Why Does This Mistyped URL Redirect To Mitt Romney’s Campaign Site?
Seriously. I don’t purport to know the reason why a simple URL typo redirects to a page on MittRomney.com, but it definitely does. You can try it for yourselves. Try to visit someecards.co. There, you see?
Of course, someecards.co is just one letter shy of a very popular web address, someecards.com. Someecards has been around for about 5 years, and has provided the web with an abundance of e-card parodies that use dry humor and old-school Hallmark images. The site allows users to create their own someecard using various templates, and then displays the most popular cards on its homepage. If you haven’t seen someecards shared copiously via Facebook or Twitter, you’re simply not spending enough time on the internet.
And now, forgetting the “m” at the end of the URL means that you’ll land on this, Republican Presidential Nominee Mitt Romney’s “About” page:
Of course, popular sites buy up the mistype domains that closely resemble their real domains all the time. For instance, typing facbook.com redirects to Facebook. Typing twitter.co redirects to twitter.com. But why would it redirect to Mitt Romney’s about page?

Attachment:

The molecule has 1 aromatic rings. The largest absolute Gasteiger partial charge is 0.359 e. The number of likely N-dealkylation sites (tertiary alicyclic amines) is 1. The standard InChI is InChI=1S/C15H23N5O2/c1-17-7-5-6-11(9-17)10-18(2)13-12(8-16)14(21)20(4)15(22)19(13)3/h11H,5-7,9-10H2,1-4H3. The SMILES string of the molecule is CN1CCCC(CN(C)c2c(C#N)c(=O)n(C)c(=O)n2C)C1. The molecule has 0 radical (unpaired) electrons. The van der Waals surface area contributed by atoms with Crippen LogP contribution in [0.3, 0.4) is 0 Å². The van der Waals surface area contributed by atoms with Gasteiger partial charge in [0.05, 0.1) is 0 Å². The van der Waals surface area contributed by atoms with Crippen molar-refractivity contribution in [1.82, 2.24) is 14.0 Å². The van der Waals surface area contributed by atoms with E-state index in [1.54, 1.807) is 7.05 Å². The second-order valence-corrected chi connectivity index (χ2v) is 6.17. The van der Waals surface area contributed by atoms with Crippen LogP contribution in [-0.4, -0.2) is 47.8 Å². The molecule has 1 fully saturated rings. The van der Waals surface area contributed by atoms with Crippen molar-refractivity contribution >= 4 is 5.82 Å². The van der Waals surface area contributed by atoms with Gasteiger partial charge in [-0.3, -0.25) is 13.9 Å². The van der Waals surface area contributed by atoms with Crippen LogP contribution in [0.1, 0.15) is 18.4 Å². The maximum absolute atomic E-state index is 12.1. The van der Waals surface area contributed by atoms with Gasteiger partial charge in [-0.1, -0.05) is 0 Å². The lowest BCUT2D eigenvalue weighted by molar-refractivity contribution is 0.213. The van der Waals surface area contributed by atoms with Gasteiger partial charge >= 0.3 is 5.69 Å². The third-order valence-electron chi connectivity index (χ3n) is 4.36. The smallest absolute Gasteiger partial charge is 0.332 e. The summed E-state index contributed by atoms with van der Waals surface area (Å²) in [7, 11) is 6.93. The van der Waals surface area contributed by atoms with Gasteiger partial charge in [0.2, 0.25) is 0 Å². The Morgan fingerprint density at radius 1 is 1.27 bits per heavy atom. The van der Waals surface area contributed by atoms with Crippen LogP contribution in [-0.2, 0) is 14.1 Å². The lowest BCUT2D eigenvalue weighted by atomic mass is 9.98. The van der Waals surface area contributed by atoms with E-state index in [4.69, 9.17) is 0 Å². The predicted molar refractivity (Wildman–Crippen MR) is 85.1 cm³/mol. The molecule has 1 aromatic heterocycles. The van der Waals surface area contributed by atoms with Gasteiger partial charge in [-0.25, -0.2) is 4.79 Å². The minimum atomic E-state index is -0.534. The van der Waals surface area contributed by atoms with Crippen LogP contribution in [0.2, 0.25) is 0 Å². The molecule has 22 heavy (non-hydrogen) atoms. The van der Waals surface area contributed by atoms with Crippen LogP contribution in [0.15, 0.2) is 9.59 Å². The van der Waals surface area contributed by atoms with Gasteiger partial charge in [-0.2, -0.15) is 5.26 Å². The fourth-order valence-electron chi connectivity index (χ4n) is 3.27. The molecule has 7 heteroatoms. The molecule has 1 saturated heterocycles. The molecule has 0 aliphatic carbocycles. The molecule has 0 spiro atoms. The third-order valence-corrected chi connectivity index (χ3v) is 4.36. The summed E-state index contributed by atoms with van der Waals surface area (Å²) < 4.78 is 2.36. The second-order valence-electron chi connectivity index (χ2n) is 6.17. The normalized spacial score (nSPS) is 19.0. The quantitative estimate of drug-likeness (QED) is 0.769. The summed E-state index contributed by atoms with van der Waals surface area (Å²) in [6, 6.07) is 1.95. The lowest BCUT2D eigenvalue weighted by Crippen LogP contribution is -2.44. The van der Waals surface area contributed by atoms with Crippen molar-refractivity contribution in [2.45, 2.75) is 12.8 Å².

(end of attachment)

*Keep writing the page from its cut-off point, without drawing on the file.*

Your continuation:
The Daily Dot first spotted the strange redirect, and suggested that the Romney campaign may be snatching up mistype domains to boost traffic to their site in the final march to the election.
According to Compete, someecards.com grabbed 782,259 unique visitors in July (U.S traffic only). If only a fraction of those visitors mistyped to URL when trying to navigate the the site, well, you do the math.
This could simply be a prank, as well. There’s no additional proof that I could find that links the Romney campaign to someecards.co. The identity is protected by a GoDaddy affiliate who keeps domain info private, and a quick try of several dozen other mistype domains in the general vicinity of someecards, its sister sites, and other popular humor sites turned up empty – no redirects to the Romney site.
But that’s a needle in a haystack-type pursuit.
The “.co” TLD was introduced in 1991, and for years assigned to Colombia. In 2010, the domain was opened up to the rest of the world. Someecards.co is currently available with GoDaddy auctions. Its current price is $280.